Passengers ditching train for cars on long journeys
PASSENGERS are avoiding using the train to travel between cities because of poor levels of service and longer journey times than by road.
A major report on Iarnrod Eireann's intercity service says that some services are performing "extremely poorly" and that slower journey times have to be addressed to get people out of the car and on trains.
The study by AECOM/Goodbody Economic Consultants warns that without service improvements, passenger numbers will not recover before 2015.
It found that in some cases the number of people travelling for free on concessions, like OAP travel passes, meant that the revenue generated was very low.
The study seen by the Irish Independent found that future investment should be on the major routes from Dublin to Cork, Belfast, Limerick, Galway and Waterford.
For a spend of €250m over five years, journey times could be reduced on most routes by 30 minutes, which would make the train competitive with the car.
"It is anticipated that without further service improvements, passenger numbers will not recover from their 2007 peak until after 2015," it warns.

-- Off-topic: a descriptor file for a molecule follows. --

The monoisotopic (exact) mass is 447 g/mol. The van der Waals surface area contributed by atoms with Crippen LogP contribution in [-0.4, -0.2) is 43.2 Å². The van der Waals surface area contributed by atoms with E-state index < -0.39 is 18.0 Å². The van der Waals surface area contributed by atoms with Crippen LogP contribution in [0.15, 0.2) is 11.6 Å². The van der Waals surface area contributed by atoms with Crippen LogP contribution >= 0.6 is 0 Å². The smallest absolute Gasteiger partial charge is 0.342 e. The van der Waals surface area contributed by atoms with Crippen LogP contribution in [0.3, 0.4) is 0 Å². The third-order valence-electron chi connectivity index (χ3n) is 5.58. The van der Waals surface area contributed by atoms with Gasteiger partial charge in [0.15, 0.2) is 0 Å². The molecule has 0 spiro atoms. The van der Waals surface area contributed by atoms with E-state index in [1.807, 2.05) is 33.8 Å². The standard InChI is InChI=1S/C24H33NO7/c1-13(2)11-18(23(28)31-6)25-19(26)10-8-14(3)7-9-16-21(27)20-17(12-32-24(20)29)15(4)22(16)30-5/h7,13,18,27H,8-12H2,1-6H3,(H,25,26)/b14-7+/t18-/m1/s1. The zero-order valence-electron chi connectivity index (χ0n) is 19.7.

Passenger numbers peaked in 2007 when 10.7 million journeys were made on the inter-city network. This fell to eight million last year.
The major reason for the decline is because the roll-out of the motorway network means it is generally quicker to drive between cities than take the train.
Iarnrod Eireann has spent more than 10 years bringing the network up to a basic standard. Since 1998, more than €1.6bn has been spent upgrading the railway network which includes replacing 500 miles of track, upgrading or closing 900 level crossings and replacing or upgrading 240 bridges.
The fleet is now among the youngest in Europe, and there is spare capacity for more services in Kildare and in Dublin.
By comparison, more than €12bn has been spent upgrading national roads and building motorways between 2006 and 2011.
"The initial investment programme was about saving the network," Iarnrod Eireann spokesman Barry Kenny said.
"Funding then went into things that the customer could see such as new trains and replacement of track.
"Where historically there was an advantage over road, the motorway programme has changed all that. New carriages can do speeds that the network currently doesn't allow. You don't need new trains, you need to invest €50m a year over five years in track and that will knock 30 minutes off journey times."